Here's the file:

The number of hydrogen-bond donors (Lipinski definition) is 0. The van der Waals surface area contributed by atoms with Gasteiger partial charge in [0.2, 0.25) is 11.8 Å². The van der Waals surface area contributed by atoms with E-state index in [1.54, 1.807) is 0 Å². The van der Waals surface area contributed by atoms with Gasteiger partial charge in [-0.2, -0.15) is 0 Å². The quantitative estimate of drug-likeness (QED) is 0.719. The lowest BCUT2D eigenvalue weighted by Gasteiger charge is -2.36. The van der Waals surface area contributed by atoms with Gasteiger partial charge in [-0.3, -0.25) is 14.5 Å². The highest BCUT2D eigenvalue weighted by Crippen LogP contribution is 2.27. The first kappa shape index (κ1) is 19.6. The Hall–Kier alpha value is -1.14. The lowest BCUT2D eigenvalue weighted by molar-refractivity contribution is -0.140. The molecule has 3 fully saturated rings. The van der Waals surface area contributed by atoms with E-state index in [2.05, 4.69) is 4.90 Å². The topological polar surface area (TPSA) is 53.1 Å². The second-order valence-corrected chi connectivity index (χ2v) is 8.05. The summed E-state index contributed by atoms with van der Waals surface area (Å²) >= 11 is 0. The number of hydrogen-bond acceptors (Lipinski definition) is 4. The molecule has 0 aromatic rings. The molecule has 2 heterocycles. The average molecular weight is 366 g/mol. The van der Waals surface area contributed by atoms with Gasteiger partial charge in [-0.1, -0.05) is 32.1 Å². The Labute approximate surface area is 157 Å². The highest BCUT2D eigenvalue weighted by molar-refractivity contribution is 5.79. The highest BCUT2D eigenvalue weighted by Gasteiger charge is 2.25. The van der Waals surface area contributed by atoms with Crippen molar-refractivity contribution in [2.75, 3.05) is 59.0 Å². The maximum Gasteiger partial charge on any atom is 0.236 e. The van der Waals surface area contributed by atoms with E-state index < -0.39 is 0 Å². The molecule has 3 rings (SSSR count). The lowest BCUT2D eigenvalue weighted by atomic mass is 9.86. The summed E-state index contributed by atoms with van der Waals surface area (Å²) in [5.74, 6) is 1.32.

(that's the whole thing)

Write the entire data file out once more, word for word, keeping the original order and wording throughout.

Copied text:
The number of hydrogen-bond donors (Lipinski definition) is 0. The van der Waals surface area contributed by atoms with Gasteiger partial charge in [0.2, 0.25) is 11.8 Å². The van der Waals surface area contributed by atoms with E-state index in [1.54, 1.807) is 0 Å². The van der Waals surface area contributed by atoms with Gasteiger partial charge in [-0.2, -0.15) is 0 Å². The quantitative estimate of drug-likeness (QED) is 0.719. The lowest BCUT2D eigenvalue weighted by Gasteiger charge is -2.36. The van der Waals surface area contributed by atoms with Gasteiger partial charge in [-0.3, -0.25) is 14.5 Å². The highest BCUT2D eigenvalue weighted by Crippen LogP contribution is 2.27. The first kappa shape index (κ1) is 19.6. The Hall–Kier alpha value is -1.14. The lowest BCUT2D eigenvalue weighted by molar-refractivity contribution is -0.140. The molecule has 3 fully saturated rings. The van der Waals surface area contributed by atoms with E-state index in [2.05, 4.69) is 4.90 Å². The topological polar surface area (TPSA) is 53.1 Å². The second-order valence-corrected chi connectivity index (χ2v) is 8.05. The summed E-state index contributed by atoms with van der Waals surface area (Å²) >= 11 is 0. The number of hydrogen-bond acceptors (Lipinski definition) is 4. The molecule has 0 aromatic rings. The molecule has 2 heterocycles. The average molecular weight is 366 g/mol. The van der Waals surface area contributed by atoms with Gasteiger partial charge in [-0.1, -0.05) is 32.1 Å². The Labute approximate surface area is 157 Å². The highest BCUT2D eigenvalue weighted by molar-refractivity contribution is 5.79. The highest BCUT2D eigenvalue weighted by Gasteiger charge is 2.25. The van der Waals surface area contributed by atoms with Crippen molar-refractivity contribution in [2.75, 3.05) is 59.0 Å². The maximum Gasteiger partial charge on any atom is 0.236 e. The van der Waals surface area contributed by atoms with E-state index < -0.39 is 0 Å². The molecule has 3 rings (SSSR count). The lowest BCUT2D eigenvalue weighted by atomic mass is 9.86. The summed E-state index contributed by atoms with van der Waals surface area (Å²) in [5.74, 6) is 1.32.